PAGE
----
The Business A well-established 50-year-old, 2,000-square-foot diner in a historic community (population 38,000) on Boston's North Shore. Diner seats 50 (13 at the counter, 37 in booths); serves breakfast, lunch, and dinner Monday through Friday, 5:30 a.m. to 7:45 p.m.; and is open half-days on weekends. Jukeboxes in booths generate 0.1% of revenues. An often-photographed landmark, the diner has been owned and operated by the same family for 46 years -- and is on the market because the family has run out of members who want to operate it.
Financial Summary 1990 1991 1992*
Gross revenues $294,000 $266,000 $300,000
Recast earnings before $14,000 $33,000 $39,000
interest, taxes, depreciation,
and owner compensation *projected
Outlook Diners are hot. According to restaurant-industry types, the chic and pretentious 1980s have given way to the casual, value-conscious 1990s. Add the backlash against techno-foods (fake fats, fake sugars, fake meal portions), and it would appear diners are in position A. This diner boasts a strong repeat clientele, including one customer who's been coming daily for the past 50 years. The diner's cost of goods sold, currently running at 43% of revenues, needs to come down; the industry average is 30%. But its net margins, before owner compensation, top the norm.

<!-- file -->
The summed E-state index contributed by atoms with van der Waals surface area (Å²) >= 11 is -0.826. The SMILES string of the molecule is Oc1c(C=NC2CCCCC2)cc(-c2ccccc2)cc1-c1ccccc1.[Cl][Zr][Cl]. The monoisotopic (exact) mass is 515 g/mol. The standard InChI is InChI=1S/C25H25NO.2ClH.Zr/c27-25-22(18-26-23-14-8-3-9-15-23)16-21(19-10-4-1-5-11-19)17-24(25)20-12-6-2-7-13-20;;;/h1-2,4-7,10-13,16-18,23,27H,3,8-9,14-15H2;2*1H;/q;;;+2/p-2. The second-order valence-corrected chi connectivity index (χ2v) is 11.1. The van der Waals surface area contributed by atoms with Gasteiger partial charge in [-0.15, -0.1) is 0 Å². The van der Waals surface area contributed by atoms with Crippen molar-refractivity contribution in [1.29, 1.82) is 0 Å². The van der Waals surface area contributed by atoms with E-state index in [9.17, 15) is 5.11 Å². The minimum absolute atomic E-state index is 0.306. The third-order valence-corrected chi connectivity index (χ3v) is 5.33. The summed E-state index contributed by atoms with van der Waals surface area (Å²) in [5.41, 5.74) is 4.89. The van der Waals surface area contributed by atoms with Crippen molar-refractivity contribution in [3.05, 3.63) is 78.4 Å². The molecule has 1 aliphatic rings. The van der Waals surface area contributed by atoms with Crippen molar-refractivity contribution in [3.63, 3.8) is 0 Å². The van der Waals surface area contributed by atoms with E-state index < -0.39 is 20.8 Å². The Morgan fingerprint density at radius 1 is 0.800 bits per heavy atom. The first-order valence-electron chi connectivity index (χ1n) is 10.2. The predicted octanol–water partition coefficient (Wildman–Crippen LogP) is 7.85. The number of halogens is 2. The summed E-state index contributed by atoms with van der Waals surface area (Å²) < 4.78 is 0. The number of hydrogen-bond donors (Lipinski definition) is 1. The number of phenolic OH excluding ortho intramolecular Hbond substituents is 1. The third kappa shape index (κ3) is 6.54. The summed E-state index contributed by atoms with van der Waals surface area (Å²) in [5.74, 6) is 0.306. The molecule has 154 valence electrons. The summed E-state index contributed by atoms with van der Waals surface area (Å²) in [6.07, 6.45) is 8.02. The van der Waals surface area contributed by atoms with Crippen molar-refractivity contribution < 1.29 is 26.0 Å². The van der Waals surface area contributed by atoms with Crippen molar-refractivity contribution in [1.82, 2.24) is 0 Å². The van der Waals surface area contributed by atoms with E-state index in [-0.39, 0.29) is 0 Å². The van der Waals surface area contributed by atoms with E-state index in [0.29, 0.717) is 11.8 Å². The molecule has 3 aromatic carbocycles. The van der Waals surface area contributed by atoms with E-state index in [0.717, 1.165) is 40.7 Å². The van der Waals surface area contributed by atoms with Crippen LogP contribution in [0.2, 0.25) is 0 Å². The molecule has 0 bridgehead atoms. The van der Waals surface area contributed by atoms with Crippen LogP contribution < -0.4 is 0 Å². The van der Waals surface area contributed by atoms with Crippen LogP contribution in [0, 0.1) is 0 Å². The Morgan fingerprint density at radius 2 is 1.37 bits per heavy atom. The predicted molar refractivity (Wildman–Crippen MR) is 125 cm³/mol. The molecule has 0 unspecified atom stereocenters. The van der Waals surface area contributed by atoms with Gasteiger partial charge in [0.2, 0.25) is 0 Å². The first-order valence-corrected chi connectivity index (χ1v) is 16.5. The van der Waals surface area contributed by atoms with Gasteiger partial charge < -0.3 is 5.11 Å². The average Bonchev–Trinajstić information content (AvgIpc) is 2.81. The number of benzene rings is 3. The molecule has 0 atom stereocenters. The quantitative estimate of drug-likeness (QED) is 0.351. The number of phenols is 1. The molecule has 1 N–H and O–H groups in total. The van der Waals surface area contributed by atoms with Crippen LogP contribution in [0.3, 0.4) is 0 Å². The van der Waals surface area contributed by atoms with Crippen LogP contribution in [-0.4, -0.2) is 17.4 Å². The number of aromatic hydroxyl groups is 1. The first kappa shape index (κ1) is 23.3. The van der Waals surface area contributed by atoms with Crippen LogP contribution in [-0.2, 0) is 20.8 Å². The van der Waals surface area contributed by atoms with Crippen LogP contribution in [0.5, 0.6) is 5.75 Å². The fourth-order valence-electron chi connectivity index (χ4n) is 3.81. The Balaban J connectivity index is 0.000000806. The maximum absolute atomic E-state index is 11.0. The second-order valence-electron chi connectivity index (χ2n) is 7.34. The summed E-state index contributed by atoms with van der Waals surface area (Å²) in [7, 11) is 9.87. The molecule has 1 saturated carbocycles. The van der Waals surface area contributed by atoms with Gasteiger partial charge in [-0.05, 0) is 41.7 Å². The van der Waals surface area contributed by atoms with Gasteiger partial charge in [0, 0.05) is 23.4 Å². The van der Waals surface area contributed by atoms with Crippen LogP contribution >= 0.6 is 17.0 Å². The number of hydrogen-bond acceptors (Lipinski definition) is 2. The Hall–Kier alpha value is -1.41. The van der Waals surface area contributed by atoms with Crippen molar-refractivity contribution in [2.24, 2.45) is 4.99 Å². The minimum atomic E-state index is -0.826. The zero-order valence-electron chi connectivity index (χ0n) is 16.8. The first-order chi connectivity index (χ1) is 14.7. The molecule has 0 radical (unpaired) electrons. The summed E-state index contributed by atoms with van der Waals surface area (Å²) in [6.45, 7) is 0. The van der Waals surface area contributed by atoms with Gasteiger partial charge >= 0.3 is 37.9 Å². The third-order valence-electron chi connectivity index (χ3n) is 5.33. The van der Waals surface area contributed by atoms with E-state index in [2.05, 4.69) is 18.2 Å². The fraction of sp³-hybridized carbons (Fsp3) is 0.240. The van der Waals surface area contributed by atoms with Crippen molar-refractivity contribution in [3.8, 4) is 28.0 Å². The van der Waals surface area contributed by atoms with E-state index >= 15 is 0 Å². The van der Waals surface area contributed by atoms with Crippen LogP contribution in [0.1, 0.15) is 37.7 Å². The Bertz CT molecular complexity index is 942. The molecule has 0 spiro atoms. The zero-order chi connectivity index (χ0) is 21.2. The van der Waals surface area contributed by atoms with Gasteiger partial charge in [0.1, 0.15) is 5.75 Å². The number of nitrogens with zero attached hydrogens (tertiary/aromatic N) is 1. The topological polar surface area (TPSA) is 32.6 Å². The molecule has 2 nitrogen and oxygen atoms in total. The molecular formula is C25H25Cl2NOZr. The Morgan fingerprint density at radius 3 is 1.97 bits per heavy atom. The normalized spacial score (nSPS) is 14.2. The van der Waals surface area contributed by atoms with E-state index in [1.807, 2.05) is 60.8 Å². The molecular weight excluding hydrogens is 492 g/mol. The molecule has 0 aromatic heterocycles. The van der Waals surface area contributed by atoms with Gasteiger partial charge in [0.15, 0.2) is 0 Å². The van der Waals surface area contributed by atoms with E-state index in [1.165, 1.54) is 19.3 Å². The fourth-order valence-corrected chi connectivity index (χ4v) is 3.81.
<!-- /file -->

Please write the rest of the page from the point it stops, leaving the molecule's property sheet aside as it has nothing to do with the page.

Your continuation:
Price Rationale The seller values the business at $130,000 and the diner itself at $45,000, numbers experts deem fair. Though valuation formulas for diners -- essentially antiques with sentimental value -- vary, aficionados suggest five times earnings is appropriate for this one. The question is, what are earnings here? Seller would be happy to stay on in his current role as short-order cook, but paying him could cut the heart out of profits.
Pros A Sterling Streamliner, this is the Porsche of the breed. Plus there's opportunity to grow the business by serving Real Food to Real People deeper into the dinner hours -- when margins are higher on favorites like the gravy-slathered hot-turkey sandwich or the fried-seafood plate.
Cons This may be the equivalent of buying a job. Short-order cooking can be fun, but are you ready to do it every day?
-- Alessandra Bianchi
Inc. has no stake in the sale of the business featured.
The magazine cannot confirm the accuracy of financial or other information offered by the seller. Inquiries should be directed to the Boston Restaurant Group, 508-887-9895. n